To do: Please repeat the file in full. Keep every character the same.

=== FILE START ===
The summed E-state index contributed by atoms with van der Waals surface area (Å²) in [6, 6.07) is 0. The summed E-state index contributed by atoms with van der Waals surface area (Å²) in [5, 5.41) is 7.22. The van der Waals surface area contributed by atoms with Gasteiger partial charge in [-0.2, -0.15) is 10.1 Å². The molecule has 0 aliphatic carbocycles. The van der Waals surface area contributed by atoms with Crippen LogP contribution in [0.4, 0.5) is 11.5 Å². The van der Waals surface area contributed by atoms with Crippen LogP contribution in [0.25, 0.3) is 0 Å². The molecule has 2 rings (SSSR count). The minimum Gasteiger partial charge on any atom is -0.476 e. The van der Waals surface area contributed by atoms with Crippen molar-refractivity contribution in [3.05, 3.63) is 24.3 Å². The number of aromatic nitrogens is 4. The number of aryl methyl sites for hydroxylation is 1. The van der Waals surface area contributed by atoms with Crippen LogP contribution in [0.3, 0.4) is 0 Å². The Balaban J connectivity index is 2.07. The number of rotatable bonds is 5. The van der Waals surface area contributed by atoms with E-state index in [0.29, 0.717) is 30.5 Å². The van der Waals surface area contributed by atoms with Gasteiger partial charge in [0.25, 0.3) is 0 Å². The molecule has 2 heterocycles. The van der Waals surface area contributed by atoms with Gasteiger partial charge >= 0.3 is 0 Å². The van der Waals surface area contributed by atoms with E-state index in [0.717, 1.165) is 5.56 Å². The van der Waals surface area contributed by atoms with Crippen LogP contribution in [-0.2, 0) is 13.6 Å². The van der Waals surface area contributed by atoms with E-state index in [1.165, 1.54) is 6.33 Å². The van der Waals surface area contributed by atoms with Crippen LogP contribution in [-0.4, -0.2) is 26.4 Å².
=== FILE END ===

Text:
The summed E-state index contributed by atoms with van der Waals surface area (Å²) in [6, 6.07) is 0. The summed E-state index contributed by atoms with van der Waals surface area (Å²) in [5, 5.41) is 7.22. The van der Waals surface area contributed by atoms with Gasteiger partial charge in [-0.2, -0.15) is 10.1 Å². The molecule has 0 aliphatic carbocycles. The van der Waals surface area contributed by atoms with Crippen LogP contribution in [0.4, 0.5) is 11.5 Å². The van der Waals surface area contributed by atoms with Crippen LogP contribution in [0.25, 0.3) is 0 Å². The molecule has 2 rings (SSSR count). The minimum Gasteiger partial charge on any atom is -0.476 e. The van der Waals surface area contributed by atoms with Crippen molar-refractivity contribution in [3.05, 3.63) is 24.3 Å². The number of aromatic nitrogens is 4. The number of aryl methyl sites for hydroxylation is 1. The van der Waals surface area contributed by atoms with Crippen LogP contribution in [0.3, 0.4) is 0 Å². The Balaban J connectivity index is 2.07. The number of rotatable bonds is 5. The van der Waals surface area contributed by atoms with E-state index in [0.29, 0.717) is 30.5 Å². The van der Waals surface area contributed by atoms with Gasteiger partial charge in [0.25, 0.3) is 0 Å². The molecule has 2 heterocycles. The van der Waals surface area contributed by atoms with Gasteiger partial charge >= 0.3 is 0 Å². The van der Waals surface area contributed by atoms with E-state index in [0.717, 1.165) is 5.56 Å². The van der Waals surface area contributed by atoms with Crippen LogP contribution in [-0.2, 0) is 13.6 Å². The van der Waals surface area contributed by atoms with E-state index in [1.165, 1.54) is 6.33 Å². The van der Waals surface area contributed by atoms with Crippen LogP contribution in [-0.4, -0.2) is 26.4 Å².